Mosiah: the Consumate Leader
We have learned by sad experience that it is the nature and disposition of almost all men, as soon as they get a little authority, as they suppose, they will immediately begin to exercise unrighteous dominion.
—Joseph Smith, D&C 121:39
In the history of the world, we’re hard-pressed to find more George Washington’s. That’s part of why he’s so revered and even deified. He could have taken a lot more power after the war, like Bonaparte and Cromwell. He didn’t. Not only did he not amass power to himself, but he even rejected consolidating too much power in the office of POTUS. The most enduring example of this is probably his refusal to put himself up for re-election for a third term. It set a precedent that was honored for well over a century afterward, and then made law in the 22nd Amendment in 1947.
Interestingly, the Book of Mormon has a number of such leaders. If that was the only history you knew (like a Nephite might) you’d probably think these sorts of leaders were somewhat common. The truth is, they’re extremely rare, and there’s maybe only a few other candidates in all of world history.
Book of Mormon Leaders
That book starts right off with Nephi, who was so beloved by his people they called kings that came after him 2nd Nephi, 3rd Nephi, and so on. The name “Nephi” literally came to mean “king” or “honored leader” among them. He was able to lead with such unselfish effectiveness, that all his people loved and revered him. He was also able to give up that power, selflessly choosing a righteous successor who was not his own descendant (it appears), before he died.
Captain Moroni also comes to mind. He had the hearts and minds of the people, and command of the army. He even marched on the Capital to overthrow the government, when he perceived a lack of ability on their part. But he doesn’t go to take over or become dictator, he simply wanted a government that would support the fight for freedom. He had no desire to be supreme ruler.
Many others could be listed here as well: Mosiah I, King Benjamin, Alma the Younger, Mormon, and others. They are these selfless leaders who had a great deal of power, but didn’t use that power for evil or in selfish ways. They only exercised that power to do the will of the Lord and help their people. They’re the ultimate leaders and absolutely deserve studying.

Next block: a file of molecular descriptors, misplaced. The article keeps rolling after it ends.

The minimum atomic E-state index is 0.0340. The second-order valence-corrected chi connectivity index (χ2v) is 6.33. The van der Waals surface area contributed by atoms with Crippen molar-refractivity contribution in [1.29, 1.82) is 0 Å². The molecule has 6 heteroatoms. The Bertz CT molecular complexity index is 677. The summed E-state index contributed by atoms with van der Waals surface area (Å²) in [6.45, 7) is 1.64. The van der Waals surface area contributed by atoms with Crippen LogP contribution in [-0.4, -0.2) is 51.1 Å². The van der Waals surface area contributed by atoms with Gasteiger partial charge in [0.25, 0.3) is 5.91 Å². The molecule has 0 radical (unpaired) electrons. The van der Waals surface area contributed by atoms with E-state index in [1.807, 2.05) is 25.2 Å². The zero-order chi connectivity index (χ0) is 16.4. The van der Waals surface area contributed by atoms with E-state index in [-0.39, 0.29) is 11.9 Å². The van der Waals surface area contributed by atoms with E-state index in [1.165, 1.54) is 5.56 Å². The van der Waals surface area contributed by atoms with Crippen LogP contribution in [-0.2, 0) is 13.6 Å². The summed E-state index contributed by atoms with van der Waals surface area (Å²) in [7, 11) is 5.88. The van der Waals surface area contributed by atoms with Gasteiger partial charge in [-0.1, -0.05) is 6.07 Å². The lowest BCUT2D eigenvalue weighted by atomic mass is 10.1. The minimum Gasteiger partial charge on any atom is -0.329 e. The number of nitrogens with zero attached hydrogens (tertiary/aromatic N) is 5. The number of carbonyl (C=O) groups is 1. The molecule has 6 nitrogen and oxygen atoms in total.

Mosiah II stands out in my recent studies. As a king and judge, he’s faced with 2 major controversies in his time. The first is when many non-believers are persecuting the members of the Church. His kingdom becomes divided between those who believe and those who do not.
The division occurs when many of a new generation grow up. They don’t remember king Benjamin and the things he taught, nor did they experience the captivity of Limhi’s people or Alma’s followers. They turn to wickedness and apostasy. These non-believers commit many sins, and are brought to the priests with witnesses who testify of their iniquities. The priests take them to Alma, because they don’t know what to do. This kind of widespread and public wickedness hasn’t been a problem among the Nephites before. Alma doesn’t know what to do either. So he takes them to Mosiah. In Mosiah 26:11 we read what Alma said to Mosiah:
Behold, here are many whom we have brought before thee, who are accused of their brethren; yea, and they have been taken in divers iniquities. And they do not repent of their iniquities; therefore we have brought them before thee, that thou mayest judge them according to their crimes.
Now, the typical leader would see this as a problem to be solved, and if he’s power hungry (as most are), an opportunity to amass more power. He’d quickly judge these people and thereby set precedent that he’s the supreme judge over all things regarding the law of the land, and the laws of God. If he’d thought of Alma as a subordinate (since he appointed him), he could have easily made it clear here, by doing the judging.
12. But king Mosiah said unto Alma: Behold, I judge them not; therefore I deliver them into thy hands to be judged.
13. And now the spirit of Alma was again troubled; and he went and inquired of the Lord what he should do concerning this matter, for he feared that he should do wrong in the sight of God.
Not only does Mosiah not take this chance to gain more power, or clarify his position “over” Alma, but he doesn’t even give Alma any advice or direction. In our modern language it’s like he says “this is your stewardship Alma, not mine, you go talk to the Lord about it. You have right to receive revelation in this matter.”
We know that Alma then receives one of the great revelations recorded in the Book of Mormon. The Lord speaks to him for some time, and teaches him many doctrinal truths, including how to judge the members of the church in righteousness. If Mosiah had just used his considerable experience and “fixed” the problem, he would have gained more power, Alma wouldn’t have learned about stewardship or the powerful lessons the Lord taught him, and we wouldn’t have the powerful revelation that follows.
Later in his reign, Mosiah is faced with another huge problem. His oldest son, Aaron, has refused to be king. He knows that if he makes someone else the king, controversy might arise around it. He also knows the great burden that is placed on a King, even if he’s a righteous one. In Mosiah 29, he writes to his people, explaining why a king is not a good idea. And there we pick up the story again:
33. And many more things did king Mosiah write unto them, unfolding unto them all the trials and troubles of a righteous king, yea, all the travails of soul for their people, and also all the murmurings of the people to their king; and he explained it all unto them.